Eneko Uruñuela on Unsplash
Whether yoga, cycling, running, walking outdoors, or another form of physical activity is your go-to, many people love exercise for the array of benefits that come with it. On top of that, it’s just plain fun. But, you might wonder, how does exercise support mental health specifically? Where should you turn when you need additional mental health support?
How Does Exercise Support Mental Health?
Exercise has many viable mental health benefits. These include but aren’t limited to:
- Stress relief. Stress is wildly detrimental to one’s mental health, and finding a way to manage it is crucial. Research shows that physical activity can reduce stress and lower cortisol levels, making it a great option for those seeking stress management.
- An improved mood. Studies indicate that exercise has the potential to boost your mood and, in some cases, decrease symptoms of depression.
- Reduced anxiety. Like with symptoms of depression, exercise can alleviate symptoms of anxiety. Not only does it release feel-good chemicals that can help with anxiety management, but it’s an excellent way to clear your mind as well.
On top of the benefits listed above, some people use exercise in the form of groups and classes as a way of social connection. Others see it as “me time” and enjoy solo activities. Both of these things can be rejuvenating and supportive, depending on who you are and what you need. Don’t be afraid to try new things or to switch it up until you find what works for you.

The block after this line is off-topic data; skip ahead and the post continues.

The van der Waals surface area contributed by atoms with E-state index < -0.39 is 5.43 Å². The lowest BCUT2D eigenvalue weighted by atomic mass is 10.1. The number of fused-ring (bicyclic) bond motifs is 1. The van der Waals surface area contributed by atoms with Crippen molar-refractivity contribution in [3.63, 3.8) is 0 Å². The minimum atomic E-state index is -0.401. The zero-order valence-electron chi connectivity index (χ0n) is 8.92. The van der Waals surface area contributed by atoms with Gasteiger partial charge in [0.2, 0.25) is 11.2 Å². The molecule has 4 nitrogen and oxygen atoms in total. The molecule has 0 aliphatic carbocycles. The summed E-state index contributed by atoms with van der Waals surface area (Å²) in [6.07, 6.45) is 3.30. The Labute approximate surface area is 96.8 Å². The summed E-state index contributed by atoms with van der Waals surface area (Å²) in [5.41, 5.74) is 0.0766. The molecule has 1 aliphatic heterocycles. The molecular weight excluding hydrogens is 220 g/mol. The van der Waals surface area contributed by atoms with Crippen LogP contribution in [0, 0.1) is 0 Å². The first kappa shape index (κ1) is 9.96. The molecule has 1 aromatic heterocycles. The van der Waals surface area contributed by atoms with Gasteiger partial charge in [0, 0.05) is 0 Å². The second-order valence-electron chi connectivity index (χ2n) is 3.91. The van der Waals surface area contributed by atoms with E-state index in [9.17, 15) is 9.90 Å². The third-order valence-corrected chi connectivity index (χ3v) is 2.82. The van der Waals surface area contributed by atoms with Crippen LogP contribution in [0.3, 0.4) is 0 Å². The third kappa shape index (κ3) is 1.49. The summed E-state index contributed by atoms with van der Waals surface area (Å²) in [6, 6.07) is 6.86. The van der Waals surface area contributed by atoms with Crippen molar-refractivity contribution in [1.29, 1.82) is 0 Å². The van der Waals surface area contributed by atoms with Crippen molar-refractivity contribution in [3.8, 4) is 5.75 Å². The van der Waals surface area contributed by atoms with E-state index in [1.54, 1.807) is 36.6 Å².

When To Seek Additional Support
There are a lot of fabulous ways to support our mental health, and for many people, exercise is one of them. Positive self-talk, social support, work-life balance, and sleep are also incredibly important. Taking care of your mental health often means implementing a number of these things into your life and getting to know yourself so that you can best support your overall well-being. That said, nothing can replace the support of a professional. If you are seeking medical or mental health advice, it is imperative to reach out to a licensed medical or mental health professional who can help.